Despite Recent Losses, Rafael Nadal Isn’t At A Crisis Point Yet - UBITENNIS
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Despite Recent Losses, Rafael Nadal Isn’t At A Crisis Point Yet

How worried should we be about the 11-time French Open champion?



Rafael Nadal (photo by Chryslène Caillaud, copyright @Sport Vision)

On Saturday a new milestone was achieved in the career of Rafael Nadal, but it was one the Spaniard never wanted.

Heading into the semi-finals of the Barcelona Open, the former world No.1 had a flawless record at that stage of the tournament. Dropping one set in 22 matches played when he reached the semi-finals or beyond. However, his winning streak was ended by a relentless Dominic Thiem as the Austrian surged to a shock 6-4, 6-4, triumph. Illustrating why some believe Thiem will become the next player to dominate the clay after Nadal.

Losses on the clay are rare for Nadal. During 2018 he won 26 out of 27 matches played on the surface (including the Davis Cup). However, this season he has already suffered two defeats at the hands of Fabio Fognini and Thiem. It is only the third time the Spaniard has failed to win either the Monte Carlo or Barcelona title and the first since 2015. Even more extraordinary is that he heads into May without a clay-court title to his name so far this year. Something that hasn’t happened to Nadal since 2004.

“It does me the same harm to lose here, than in Monte Carlo, than anywhere else. Honestly, it did not hurt me too much, last week in Monte Carlo it did me bad, they are completely different dynamics.” Nadal said following his loss to Thiem.
“There are defeats that hurt more and others that can help, this is one of them. It’s been a long time since I felt so good playing on the clay, it’s been the best match I’ve had since the clay tour began.”

Nadal’s recent trophy drought has been partly due to his string of injury setbacks. Over the past year he has been marred by problems with his abdominal and knees. On top of that, he also underwent a minor procedure on his ankle last November. Last year, Nadal withdrew or retired from 11 out of 12 tournaments that were played on a hard court.

Despite being one of the most successful players in the history of the sport, Nadal is only human. It is evident that his start and stop progression on the tour has affected his game. As it would with other top players. One area of his game he admits need work on is his serve. Against Thiem in Barcelona, he hit five double faults and won only 43% of the points behind his second serve.

“The serve [was] an important part of the match (Saturday) afternoon,” The world No.2 said. “I didn’t serve well at all, especially the second serve. So when I started to miss the second serve, I really lost a little bit of the confidence on trying to go for a good first serve, because I was without confidence on the second, so that affects the first.”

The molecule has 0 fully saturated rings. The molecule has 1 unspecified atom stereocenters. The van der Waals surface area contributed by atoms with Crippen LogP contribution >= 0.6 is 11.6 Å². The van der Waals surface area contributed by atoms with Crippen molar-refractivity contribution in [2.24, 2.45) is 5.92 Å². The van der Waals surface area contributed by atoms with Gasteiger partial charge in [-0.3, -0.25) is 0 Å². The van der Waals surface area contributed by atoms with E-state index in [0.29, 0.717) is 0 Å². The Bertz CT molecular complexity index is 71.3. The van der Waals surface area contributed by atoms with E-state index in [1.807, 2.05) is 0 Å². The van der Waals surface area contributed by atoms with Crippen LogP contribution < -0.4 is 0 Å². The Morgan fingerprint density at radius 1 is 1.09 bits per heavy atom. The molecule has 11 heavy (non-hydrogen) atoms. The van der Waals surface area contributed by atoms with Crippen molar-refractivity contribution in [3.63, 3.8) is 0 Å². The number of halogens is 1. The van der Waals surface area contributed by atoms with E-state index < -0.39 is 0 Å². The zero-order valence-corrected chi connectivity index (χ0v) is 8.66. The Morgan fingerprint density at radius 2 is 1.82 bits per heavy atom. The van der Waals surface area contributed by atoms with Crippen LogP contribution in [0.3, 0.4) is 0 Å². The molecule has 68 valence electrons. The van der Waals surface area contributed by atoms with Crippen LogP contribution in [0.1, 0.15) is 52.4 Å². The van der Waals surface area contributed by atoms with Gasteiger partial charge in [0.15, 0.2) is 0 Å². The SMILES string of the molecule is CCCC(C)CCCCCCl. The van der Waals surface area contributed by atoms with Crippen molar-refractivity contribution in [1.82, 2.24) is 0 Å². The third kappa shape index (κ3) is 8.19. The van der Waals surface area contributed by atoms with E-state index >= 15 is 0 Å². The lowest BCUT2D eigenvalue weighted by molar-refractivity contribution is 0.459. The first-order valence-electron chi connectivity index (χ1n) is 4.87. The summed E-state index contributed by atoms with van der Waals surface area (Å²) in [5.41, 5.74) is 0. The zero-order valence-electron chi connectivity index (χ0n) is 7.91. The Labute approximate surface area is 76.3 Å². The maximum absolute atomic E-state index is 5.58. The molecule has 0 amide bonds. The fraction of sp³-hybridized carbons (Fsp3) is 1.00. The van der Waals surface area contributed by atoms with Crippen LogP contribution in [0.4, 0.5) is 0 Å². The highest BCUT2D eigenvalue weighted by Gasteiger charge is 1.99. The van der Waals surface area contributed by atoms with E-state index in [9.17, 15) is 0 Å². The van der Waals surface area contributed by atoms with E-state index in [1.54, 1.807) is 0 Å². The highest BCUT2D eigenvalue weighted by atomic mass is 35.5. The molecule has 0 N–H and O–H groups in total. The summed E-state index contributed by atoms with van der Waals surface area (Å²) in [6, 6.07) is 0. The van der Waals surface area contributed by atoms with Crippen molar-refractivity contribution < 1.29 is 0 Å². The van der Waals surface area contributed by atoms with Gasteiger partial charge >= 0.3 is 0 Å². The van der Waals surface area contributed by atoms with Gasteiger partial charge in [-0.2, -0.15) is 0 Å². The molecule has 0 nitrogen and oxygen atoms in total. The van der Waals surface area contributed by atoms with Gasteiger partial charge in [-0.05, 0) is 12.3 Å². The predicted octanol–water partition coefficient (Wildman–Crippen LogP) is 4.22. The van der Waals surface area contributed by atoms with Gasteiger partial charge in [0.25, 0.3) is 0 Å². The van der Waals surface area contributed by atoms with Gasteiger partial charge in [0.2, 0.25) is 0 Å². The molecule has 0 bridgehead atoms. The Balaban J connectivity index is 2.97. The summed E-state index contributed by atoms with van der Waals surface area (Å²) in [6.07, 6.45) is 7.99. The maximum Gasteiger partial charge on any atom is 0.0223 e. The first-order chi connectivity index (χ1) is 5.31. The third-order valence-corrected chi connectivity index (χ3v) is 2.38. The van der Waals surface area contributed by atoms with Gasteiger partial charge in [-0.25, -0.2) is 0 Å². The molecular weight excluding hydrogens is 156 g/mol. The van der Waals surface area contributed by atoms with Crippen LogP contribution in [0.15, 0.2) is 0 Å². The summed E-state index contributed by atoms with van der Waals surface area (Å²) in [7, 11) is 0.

Despite his recent misfortunes both on and off the court, Nadal is confident that he is on the right path. This time of the year is statistically the most important for him. He is defending a total of 4680 points on the tour during the clay season. He has already dropped 500 points in Monte Carlo and 320 in Barcelona. However, his world No.2 position remains intact for the time being.

“I think I’ve done the hardest thing, lay a positive foundation to get ahead, a few days ago the situation was much more complicated.” Nadal stated. “I have once again enjoyed playing tennis and lost to a top-level opponent. I’ve been competitive until the end, but I’ve had to play more games like that to have a clearer option for victory.”

The next test for Nadal will be at the Caja Magica, venue of the Madrid Masters. He is a five-time champion of the tournament, which has unique conditions because of its altitude of around 2000 feet.

“Now comes a complicated week like Madrid, with conditions totally different from here.” He said.
“Right now I am in a position where I am happy, I can aspire to things that a week ago I saw complicated. Last week I did not advance, but this one I did.”

It is true that Nadal is yet to find the form that has earned him the nickname of ‘the king of clay.’ Raising the chances of another player potentially triumphing at Roland Garros later this year. However, the 17-time grand slam champion has still maintained his consistency on the tour. Since winning the French Open last year, he has reached the semi-finals or better in seven out of the right tournaments he has been able to play in.

Nadal may be experiencing difficulty on the court, but don’t write him off yet.


Casper Ruud Overcomes ‘Tough Start’ To Set De Minaur Final In Acapulco

Casper Ruud is into his first ATP 500 final after defeating Holger Rune in three sets.



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Casper Ruud is into his second consecutive final in Mexico after defeating Holger Rune 3-6 6-3 6-4 in Acapulco.